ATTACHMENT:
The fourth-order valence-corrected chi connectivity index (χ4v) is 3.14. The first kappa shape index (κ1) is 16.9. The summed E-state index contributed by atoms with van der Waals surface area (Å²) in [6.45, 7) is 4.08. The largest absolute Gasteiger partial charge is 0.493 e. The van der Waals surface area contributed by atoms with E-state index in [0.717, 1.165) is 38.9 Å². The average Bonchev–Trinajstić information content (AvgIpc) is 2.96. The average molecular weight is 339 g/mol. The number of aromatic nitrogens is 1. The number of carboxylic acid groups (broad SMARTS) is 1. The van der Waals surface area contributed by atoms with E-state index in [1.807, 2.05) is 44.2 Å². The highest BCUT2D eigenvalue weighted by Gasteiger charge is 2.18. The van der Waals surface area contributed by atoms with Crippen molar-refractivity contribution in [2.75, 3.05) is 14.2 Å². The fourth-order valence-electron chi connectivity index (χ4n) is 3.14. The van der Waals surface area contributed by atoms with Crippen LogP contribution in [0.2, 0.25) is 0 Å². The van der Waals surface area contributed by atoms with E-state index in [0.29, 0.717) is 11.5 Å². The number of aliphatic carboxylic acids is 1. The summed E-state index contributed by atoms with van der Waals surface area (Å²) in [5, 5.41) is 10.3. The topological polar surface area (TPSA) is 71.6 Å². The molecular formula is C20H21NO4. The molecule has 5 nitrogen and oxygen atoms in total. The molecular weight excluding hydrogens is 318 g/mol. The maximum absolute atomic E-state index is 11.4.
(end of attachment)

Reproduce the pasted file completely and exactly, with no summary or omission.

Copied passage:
The fourth-order valence-corrected chi connectivity index (χ4v) is 3.14. The first kappa shape index (κ1) is 16.9. The summed E-state index contributed by atoms with van der Waals surface area (Å²) in [6.45, 7) is 4.08. The largest absolute Gasteiger partial charge is 0.493 e. The van der Waals surface area contributed by atoms with E-state index in [0.717, 1.165) is 38.9 Å². The average Bonchev–Trinajstić information content (AvgIpc) is 2.96. The average molecular weight is 339 g/mol. The number of aromatic nitrogens is 1. The number of carboxylic acid groups (broad SMARTS) is 1. The van der Waals surface area contributed by atoms with E-state index in [1.807, 2.05) is 44.2 Å². The highest BCUT2D eigenvalue weighted by Gasteiger charge is 2.18. The van der Waals surface area contributed by atoms with Crippen molar-refractivity contribution in [2.75, 3.05) is 14.2 Å². The fourth-order valence-electron chi connectivity index (χ4n) is 3.14. The van der Waals surface area contributed by atoms with Crippen LogP contribution in [0.2, 0.25) is 0 Å². The van der Waals surface area contributed by atoms with E-state index in [0.29, 0.717) is 11.5 Å². The number of aliphatic carboxylic acids is 1. The summed E-state index contributed by atoms with van der Waals surface area (Å²) in [5, 5.41) is 10.3. The topological polar surface area (TPSA) is 71.6 Å². The molecular formula is C20H21NO4. The molecule has 5 nitrogen and oxygen atoms in total. The molecular weight excluding hydrogens is 318 g/mol. The maximum absolute atomic E-state index is 11.4.